On the last day of October, a suicide bomb rocked downtown Istanbul, wounding over 30 people: a reality check on what constitutes an act of terrorism. The Turkish authorities have identified the suicide bomber as a 24-year-old man who is alleged to have joined the armed Kurdistan Workers' Party, the PKK, in 2004. The PKK has denied responsibility. But whoever is responsible should be brought to justice under Turkey's counterterrorism legislation.
Unfortunately, though, many people caught up in the Turkish government's response to terrorism have nothing to do with violence. Their offense could be described as political activism, including entering the fray in representative politics. Hundreds of people are facing prosecution -- or already serving substantial sentences -- under Turkey's terrorism laws. In many cases, their offense was no more than taking part in a pro-Kurdish protest march or at most throwing stones or burning a tire at a protest.
In the past three years, Turkish courts have repeatedly relied on 2005 counterterrorism laws and case law to convict Kurdish demonstrators. The courts have treated these protesters as though they were armed militants in the PKK, the Kurdistan Workers' Party, on the grounds that the PKK had urged people via the radio or other public media to take part in the demonstrations.
Demonstrators in southeast Turkey have been jailed for no more than holding a banner at a rally or shouting a slogan praising the jailed PKK leader Abdullah Öcalan, a new Human Rights Watch report shows. Others have been sentenced to more than 10 years in prison for shouting slogans, making victory signs and throwing stones during demonstrations. Domestic and international criticism over these kinds of prosecutions of children led parliament in July to quash their convictions and prevent the future prosecution of children in courts that specialize in terrorism cases. But the laws remain otherwise unchanged, and prosecutions of adults continue.
Those of us who have monitored the evolution of Turkey's response to Kurdish political aspirations find this turn of events especially disquieting. In the 1990s, as part of a team of lawyers, I represented many innocent victims jailed, abused, or displaced at the height of the ongoing military conflict with the PKK simply for expressing, or being perceived to hold, pro-Kurdish sentiments. The European Court of Human Rights repeatedly condemned those tactics. These current prosecutions and jailings also violate Turkey's human rights obligations.
Turkey should know from its history that this approach won't work. Its failure over the past two decades to distinguish between those engaged in violence and those who merely hold political sympathies or opinions at odds with the strong, singular identity and nationalist agenda of the state has done little to advance security or democracy. But it has left Turkey with a record of serious human rights violations.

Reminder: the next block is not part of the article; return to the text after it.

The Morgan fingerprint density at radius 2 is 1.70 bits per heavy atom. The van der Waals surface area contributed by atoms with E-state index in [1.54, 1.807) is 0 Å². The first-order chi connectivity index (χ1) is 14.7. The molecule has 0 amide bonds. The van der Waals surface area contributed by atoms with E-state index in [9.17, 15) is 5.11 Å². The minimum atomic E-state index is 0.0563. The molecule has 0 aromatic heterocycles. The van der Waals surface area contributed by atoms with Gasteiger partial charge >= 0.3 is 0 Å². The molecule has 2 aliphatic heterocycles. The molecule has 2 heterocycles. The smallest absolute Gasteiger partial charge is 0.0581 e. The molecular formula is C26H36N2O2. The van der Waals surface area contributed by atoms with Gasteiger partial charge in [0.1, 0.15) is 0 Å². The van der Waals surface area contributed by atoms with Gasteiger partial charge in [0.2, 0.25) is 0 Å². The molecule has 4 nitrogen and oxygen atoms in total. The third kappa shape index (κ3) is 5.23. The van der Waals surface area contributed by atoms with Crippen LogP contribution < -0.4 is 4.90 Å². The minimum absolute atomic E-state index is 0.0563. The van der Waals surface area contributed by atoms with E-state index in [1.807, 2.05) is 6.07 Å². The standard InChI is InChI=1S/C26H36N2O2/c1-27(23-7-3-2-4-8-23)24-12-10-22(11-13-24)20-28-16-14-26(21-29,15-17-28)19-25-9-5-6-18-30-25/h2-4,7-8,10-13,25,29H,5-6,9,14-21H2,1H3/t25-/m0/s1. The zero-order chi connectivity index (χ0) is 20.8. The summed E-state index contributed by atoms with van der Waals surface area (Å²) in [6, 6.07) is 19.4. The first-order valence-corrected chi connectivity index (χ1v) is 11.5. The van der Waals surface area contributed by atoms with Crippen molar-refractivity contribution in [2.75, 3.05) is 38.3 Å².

The prosecutions of protesters are part of a wider crackdown on pro-Kurdish legal political parties. On January 13, 2011, the Diyarbakir trial of 152 members and officials of the former Democratic Society Party, and its successor, the Peace and Democracy Party, which has 20 members in parliament. will resume. The trial has been under way since October 18. Charges levied against the defendants range from separatism to membership in an armed organization, to aiding or abetting such an organization.
The defendants include serving and former mayors, a prominent human rights defender, and lawyers. Across Turkey around 1,700 party members are in detention facing similar charges.
The arbitrary use of anti-terror laws against acts of political opposition violates human rights central to a functioning democracy -- freedom of expression, association and assembly -- and undermines the rule of law. The UN expert on human rights and terrorism has warned states against straying beyond the legitimate scope of counterterrorism legislation.
Turkey has improved its human rights record in recent years, with a decrease in torture and a reduction in the length of detention periods in police custody. The government spoke last year of "the democratic opening" it intended to create "by broadening and strengthening ... citizens' democratic rights." Many saw this as opening political space for Kurds, who have legitimate concerns about discrimination and the need to recognize their cultural rights and to allow them equal political participation and representation.
But the latest crackdown perpetuates the flawed approach of the past, closes the space for political dialogue, and sends a message that peaceful protest and democratic dialogue cannot deliver change. The risk is that such a message will make armed opposition more attractive.
Attacks such as the suicide bombing in Istanbul last month are qualitatively, legally and morally different from the acts of many hundreds of protesters sitting in Turkish jails, or the political activists who champion the Kurdish case through the ballot box. For the government and the courts to recognize that difference is central to justice for victims of actual terrorism, and for Turkey's Kurdish minority.
Aisling Reidy is senior legal adviser at Human Rights Watch. Between 1996 and 2001, together with lawyers from the Human Rights Centre at the University of Essex, and the Human Rights Association in Turkey (IHD), she represented applicants from southeast Turkey before the European Court of Human Rights.